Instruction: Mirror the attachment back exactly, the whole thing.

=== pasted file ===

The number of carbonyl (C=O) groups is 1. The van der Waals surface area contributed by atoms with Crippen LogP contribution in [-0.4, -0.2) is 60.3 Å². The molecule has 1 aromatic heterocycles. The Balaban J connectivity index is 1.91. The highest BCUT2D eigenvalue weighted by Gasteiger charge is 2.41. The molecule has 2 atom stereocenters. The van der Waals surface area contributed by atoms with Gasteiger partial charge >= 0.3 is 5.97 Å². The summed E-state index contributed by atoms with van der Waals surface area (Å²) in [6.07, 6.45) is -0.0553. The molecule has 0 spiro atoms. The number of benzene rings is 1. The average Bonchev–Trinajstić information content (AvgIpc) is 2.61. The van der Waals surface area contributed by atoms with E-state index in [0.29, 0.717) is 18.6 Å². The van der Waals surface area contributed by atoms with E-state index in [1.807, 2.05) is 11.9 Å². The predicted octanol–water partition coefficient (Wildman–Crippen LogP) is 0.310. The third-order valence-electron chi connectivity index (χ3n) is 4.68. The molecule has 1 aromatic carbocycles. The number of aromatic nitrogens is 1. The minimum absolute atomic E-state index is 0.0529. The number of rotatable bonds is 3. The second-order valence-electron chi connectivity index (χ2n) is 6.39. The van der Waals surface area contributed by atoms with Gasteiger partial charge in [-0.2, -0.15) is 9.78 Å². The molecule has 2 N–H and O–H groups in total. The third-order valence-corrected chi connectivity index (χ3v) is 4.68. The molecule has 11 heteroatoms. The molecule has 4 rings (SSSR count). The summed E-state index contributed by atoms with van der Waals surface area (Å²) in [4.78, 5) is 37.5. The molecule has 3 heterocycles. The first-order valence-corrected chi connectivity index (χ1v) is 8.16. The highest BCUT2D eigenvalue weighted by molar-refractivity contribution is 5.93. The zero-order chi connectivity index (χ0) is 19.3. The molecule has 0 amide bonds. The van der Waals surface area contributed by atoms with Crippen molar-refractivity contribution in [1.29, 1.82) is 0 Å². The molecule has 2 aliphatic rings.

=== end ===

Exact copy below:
The number of carbonyl (C=O) groups is 1. The van der Waals surface area contributed by atoms with Crippen LogP contribution in [-0.4, -0.2) is 60.3 Å². The molecule has 1 aromatic heterocycles. The Balaban J connectivity index is 1.91. The highest BCUT2D eigenvalue weighted by Gasteiger charge is 2.41. The molecule has 2 atom stereocenters. The van der Waals surface area contributed by atoms with Gasteiger partial charge >= 0.3 is 5.97 Å². The summed E-state index contributed by atoms with van der Waals surface area (Å²) in [6.07, 6.45) is -0.0553. The molecule has 0 spiro atoms. The number of benzene rings is 1. The average Bonchev–Trinajstić information content (AvgIpc) is 2.61. The van der Waals surface area contributed by atoms with E-state index in [0.29, 0.717) is 18.6 Å². The van der Waals surface area contributed by atoms with E-state index in [1.807, 2.05) is 11.9 Å². The predicted octanol–water partition coefficient (Wildman–Crippen LogP) is 0.310. The third-order valence-electron chi connectivity index (χ3n) is 4.68. The molecule has 1 aromatic carbocycles. The number of aromatic nitrogens is 1. The minimum absolute atomic E-state index is 0.0529. The number of rotatable bonds is 3. The second-order valence-electron chi connectivity index (χ2n) is 6.39. The van der Waals surface area contributed by atoms with Gasteiger partial charge in [-0.2, -0.15) is 9.78 Å². The molecule has 2 N–H and O–H groups in total. The third-order valence-corrected chi connectivity index (χ3v) is 4.68. The molecule has 11 heteroatoms. The molecule has 4 rings (SSSR count). The summed E-state index contributed by atoms with van der Waals surface area (Å²) in [4.78, 5) is 37.5. The molecule has 3 heterocycles. The first-order valence-corrected chi connectivity index (χ1v) is 8.16. The highest BCUT2D eigenvalue weighted by molar-refractivity contribution is 5.93. The zero-order chi connectivity index (χ0) is 19.3. The molecule has 0 amide bonds. The van der Waals surface area contributed by atoms with Crippen molar-refractivity contribution in [1.29, 1.82) is 0 Å². The molecule has 2 aliphatic rings.